I had seen bottles of Orin Swift D66 wine on the shelves of Pete’s East Lake in Seattle. I never bought a bottle but knew it was some sort of red wine from Roussillon. If it were not for the price I would have tried this Roussillion wine made by the Californian winemaker Dave Phinny for I rather like the region. Little did I know I was tasting another of Dave’s wines last week for in my mind D66 and Shatter were produced by two different winemakers. Though Dave worked on both wines their pedigree is a little bit different. Dave went on to build a winery in Maury and subsequently told Joel Gott about the region. According to the website Joel became interested by the unique terroir and the incredibly concentrated fruit which could make the darkest of French wines. Thus excited Dave and Joel created Shatter with the involvement of Trinchero Family Estates.
I was not confused at first for the initial sips revealed a concentrated wine with intense fruit flavors and a black, mineral finish which clearly needed to be chilled down. It showed potential. With air there was a distinct highly extracted, dried fruit quality to the wine. It was not the sort of wine you could drink much of, it really was strong stuff. Why would you make a wine with these sorts of flavors? Surely this came from the 30 day period the fruit was cold-soaked before fermentation. Descriptions of “intensely concentrated flavors” in the grape clusters and “further concentrate the wine” are found in the Fact Sheet. This describes vinification more than intent. The real answer lies with Maury, the region in the Roussillon where the fruit is sourced from. Maury is known for fortified vin doux natural produced from primarily Grenache Noir, I make the distinction because Grenache Blanc, amongst others, is allowed as well. Maury is vinified similar to Port in that fermentation is arrested through the addition of spirits but the initial aging period takes place in glass demi-johns. After which it may be aged in wood. A proper Maury must have an alcohol level of at least 15%. Descriptions of raisin, prune, and fig may be found.
Dave originally purchased 30 acres of vineyard then expanded his holdings to some 300 acres. These are old vineyards which include vines planted between the two World Wars. His yields are low, down to half a ton per acre. The name of the wine Shatter is an English term for Coulure which is a carbohydrate deficiency in vines that causes the vine to conserve resources instead of developing the fruit. Grapes may be dropped and sugar levels are reduced thus lowering yield. I am unsure if they actually produce wine from Coulure affected vines nor if this type of deficiency makes good tasting fruit. If both are true then the name of the wine and label are interesting.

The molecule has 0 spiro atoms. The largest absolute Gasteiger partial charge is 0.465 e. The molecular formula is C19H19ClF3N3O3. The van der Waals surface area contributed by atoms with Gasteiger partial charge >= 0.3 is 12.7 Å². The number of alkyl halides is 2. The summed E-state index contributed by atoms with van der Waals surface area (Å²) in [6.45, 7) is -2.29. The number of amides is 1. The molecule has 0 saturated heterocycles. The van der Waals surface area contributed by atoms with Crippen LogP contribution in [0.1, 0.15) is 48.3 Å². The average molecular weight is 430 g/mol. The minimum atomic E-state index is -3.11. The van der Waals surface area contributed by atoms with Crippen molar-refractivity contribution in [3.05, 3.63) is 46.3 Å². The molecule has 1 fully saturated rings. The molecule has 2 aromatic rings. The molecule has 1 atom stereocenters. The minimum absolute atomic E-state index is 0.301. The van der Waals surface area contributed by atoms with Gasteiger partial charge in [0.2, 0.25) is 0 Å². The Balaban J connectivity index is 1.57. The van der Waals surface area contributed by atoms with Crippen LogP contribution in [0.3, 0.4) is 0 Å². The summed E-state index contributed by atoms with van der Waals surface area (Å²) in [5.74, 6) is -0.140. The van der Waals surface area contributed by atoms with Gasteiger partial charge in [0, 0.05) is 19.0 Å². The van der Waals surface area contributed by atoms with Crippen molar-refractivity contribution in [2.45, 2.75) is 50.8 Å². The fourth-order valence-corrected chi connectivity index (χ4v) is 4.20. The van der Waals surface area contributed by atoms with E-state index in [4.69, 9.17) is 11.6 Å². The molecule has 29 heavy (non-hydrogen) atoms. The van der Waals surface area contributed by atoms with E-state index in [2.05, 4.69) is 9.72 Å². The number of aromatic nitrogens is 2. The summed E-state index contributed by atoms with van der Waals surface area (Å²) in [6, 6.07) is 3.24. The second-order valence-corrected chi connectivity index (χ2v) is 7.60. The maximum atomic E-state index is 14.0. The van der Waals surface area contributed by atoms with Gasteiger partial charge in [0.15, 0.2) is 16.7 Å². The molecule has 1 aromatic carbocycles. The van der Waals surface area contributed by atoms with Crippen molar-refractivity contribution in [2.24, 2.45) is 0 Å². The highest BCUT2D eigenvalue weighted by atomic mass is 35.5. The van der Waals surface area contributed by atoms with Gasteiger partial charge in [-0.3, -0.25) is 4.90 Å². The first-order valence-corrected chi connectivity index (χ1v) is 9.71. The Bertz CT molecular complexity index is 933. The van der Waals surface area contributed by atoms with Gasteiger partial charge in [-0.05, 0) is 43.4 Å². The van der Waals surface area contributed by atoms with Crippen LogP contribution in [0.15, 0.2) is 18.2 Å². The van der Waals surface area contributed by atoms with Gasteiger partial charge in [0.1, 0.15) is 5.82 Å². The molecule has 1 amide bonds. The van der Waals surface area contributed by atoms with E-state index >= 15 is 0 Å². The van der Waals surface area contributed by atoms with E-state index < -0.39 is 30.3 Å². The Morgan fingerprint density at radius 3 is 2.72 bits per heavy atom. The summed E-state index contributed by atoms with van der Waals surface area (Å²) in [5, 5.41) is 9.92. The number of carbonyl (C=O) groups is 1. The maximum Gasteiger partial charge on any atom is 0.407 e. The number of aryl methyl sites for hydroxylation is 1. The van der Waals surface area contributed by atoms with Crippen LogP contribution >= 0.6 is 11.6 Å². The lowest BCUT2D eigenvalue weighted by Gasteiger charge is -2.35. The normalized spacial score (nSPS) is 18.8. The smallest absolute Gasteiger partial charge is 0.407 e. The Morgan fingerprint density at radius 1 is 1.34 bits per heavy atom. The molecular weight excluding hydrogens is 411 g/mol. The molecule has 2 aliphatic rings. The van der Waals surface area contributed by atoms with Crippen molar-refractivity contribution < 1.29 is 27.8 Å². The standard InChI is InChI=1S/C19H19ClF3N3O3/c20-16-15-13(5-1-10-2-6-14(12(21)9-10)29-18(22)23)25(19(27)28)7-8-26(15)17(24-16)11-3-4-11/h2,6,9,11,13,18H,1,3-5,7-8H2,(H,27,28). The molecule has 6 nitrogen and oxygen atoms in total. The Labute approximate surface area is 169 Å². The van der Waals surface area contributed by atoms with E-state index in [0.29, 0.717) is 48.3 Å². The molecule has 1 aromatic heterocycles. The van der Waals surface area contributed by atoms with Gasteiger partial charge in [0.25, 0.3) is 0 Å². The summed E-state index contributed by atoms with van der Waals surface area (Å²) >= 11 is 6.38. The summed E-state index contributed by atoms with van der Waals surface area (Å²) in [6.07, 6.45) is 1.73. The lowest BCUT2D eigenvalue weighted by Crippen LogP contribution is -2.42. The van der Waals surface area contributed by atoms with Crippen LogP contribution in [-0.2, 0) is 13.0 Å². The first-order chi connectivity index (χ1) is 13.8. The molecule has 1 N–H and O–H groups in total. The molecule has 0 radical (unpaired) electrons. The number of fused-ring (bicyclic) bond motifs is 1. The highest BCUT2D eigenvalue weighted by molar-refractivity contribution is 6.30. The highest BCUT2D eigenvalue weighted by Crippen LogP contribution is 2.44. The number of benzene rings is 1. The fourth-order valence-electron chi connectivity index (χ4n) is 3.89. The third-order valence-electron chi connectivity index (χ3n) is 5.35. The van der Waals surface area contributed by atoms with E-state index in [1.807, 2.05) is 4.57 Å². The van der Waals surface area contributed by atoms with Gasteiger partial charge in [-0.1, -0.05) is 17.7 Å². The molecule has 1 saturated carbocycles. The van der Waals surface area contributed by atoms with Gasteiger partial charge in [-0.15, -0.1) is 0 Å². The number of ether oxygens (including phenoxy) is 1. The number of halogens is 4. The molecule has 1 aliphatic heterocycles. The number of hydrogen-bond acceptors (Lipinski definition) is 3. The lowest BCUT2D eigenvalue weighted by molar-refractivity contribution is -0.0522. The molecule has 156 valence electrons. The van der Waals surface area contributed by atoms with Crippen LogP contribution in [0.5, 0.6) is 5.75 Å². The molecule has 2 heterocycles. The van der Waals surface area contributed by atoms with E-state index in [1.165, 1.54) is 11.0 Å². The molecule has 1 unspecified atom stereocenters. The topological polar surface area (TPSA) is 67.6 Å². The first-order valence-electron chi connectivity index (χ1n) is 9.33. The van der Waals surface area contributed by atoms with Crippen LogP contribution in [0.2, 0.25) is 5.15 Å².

I think I approached this wine wrong. I was not tasting a red wine, I was tasting a twist on the traditional fortified wines of Maury. In Jancis Robinson’s article The archivist of Roussillon you may read that a Maury wine may not change even after two decades in barrel. This is different. It is evocative of Maury but may be drunk young and will certainly last for many days once the bottle is opened. Do not try this with dinner for you will be perplexed. Instead you should end your evening with a glass. This wine was sampled at MacArthur Beverages.
2010 Sarl Fractured, Shatter, VdP Cotes Catalannes
Imported by USA Wine West. This wine is 100% Grenache which was aged for 12 months in 75% new French oak. Alcohol 15%. The nose is eventually of dried fruit, cranberry-raspberry, and extracted aromas. The flavors are an intense mixture of Christmas spice and berries with a underlying red fruit and blackness. There were minerals and a little salty, weighty aspect which went with the cherry chocolate note. I picked up a dried fruit, concentrated feel. The tannins were very smooth and ripe making way to a very long aftertaste. This should last at least one decade.